Hand Sewing · sewing · Upcycling

Something Borrowed….

One of my favourite things about sewing and textiles is that it is such a huge worldwide field and there are always so many new things to learn. There is such history wrapped up in cloth and sewing, it really is the tale of humans and culture with the added emotions of birth, death, migration, persecution, memories of clothing worn, comfort and so much more.

One of the skills I picked up was based on the traditional Japanese technique of Boro, this as with lots of cultural trends that come and go is steeped in history. A way of patching and repairing clothing to pass down to family members, these items of clothing or household textiles would have been repaired to last and essentially contained the story of the family through the textiles used.

Unlike now, where as a trend there is no history or emotion and items are sought after as a sign of expensive luxury. I still cannot understand the trend of buying jeans with identikit factory made rips in them already, any wear patches or mending should be a sign of how the clothing was worn.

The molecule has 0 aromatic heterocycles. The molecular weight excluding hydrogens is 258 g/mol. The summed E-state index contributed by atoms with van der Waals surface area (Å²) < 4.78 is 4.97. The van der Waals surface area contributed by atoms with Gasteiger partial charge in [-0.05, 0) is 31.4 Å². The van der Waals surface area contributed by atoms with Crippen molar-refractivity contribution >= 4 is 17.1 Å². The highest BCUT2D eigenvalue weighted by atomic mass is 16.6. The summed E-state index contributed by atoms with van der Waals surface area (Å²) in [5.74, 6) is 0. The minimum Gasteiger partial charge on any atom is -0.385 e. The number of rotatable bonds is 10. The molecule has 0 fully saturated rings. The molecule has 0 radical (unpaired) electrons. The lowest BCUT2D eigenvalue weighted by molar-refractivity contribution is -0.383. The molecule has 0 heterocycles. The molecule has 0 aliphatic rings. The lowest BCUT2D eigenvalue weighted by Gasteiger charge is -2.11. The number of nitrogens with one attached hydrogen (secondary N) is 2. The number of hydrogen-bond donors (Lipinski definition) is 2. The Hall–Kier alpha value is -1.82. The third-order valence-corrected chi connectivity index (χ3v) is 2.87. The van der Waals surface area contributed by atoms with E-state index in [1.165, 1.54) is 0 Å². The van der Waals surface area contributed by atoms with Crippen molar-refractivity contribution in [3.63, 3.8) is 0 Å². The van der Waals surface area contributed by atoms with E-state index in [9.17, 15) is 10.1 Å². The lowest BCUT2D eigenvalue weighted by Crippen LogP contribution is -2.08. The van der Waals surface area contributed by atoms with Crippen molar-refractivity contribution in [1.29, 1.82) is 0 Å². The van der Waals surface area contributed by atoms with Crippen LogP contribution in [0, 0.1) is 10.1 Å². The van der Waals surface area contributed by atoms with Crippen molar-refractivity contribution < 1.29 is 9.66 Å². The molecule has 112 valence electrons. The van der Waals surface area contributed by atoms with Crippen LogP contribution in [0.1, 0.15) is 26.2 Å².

Anyway, here are a few pics of the skills I picked up during the session, we were encouraged to be really creative and add other stitches and embroidery over the top. Since the session I have made several more of the squares and added other bits and pieces to them such as buttons and, I am really pleased to be able to say that all the fabrics are scraps I had already.

The largest photo is the stitching I did on the original session and the last one here at the bottom is the current piece I am stitching, it is based on a day trip that I took to Clevedon, near Bristol. I have decided that I would like to use the techniques to recall events and trips that I have taken, particularly in the natural landscape. It is instilling my emotions and memories into cloth and creating a visual diary for myself that is not on a hard drive.

Hand Sewing · Upcycling

Japanese Twist

This was an easy upcycle that I decided to apply to my denim jacket. I acquired this jacket from a friend via a clothes swap and the fabric print of Mount Fuji came from a table runner found in my in-laws flat when it was cleared out after my mother-in-law passed away and we sold the flat on.

The print was part of a multiple set all with a white border surround, which made the picture really easy to cut out.

I applied the the cut out fabric to a piece of double sided iron on fusible web, which I then positioned and applied to the jacket back.

I stitched the appliqued fabric to the jacket by hand using a large zig zag stitch.

I like that the edges are fraying slightly as it reminds me of when punks used to DIY their denim with cut out bits and safety pins in the 1970’s and 80’s.

Close up of the hand stitched edge. I used the thread double for extra strength and you may be able to see that I used a varigated colour thread for a softer appearance.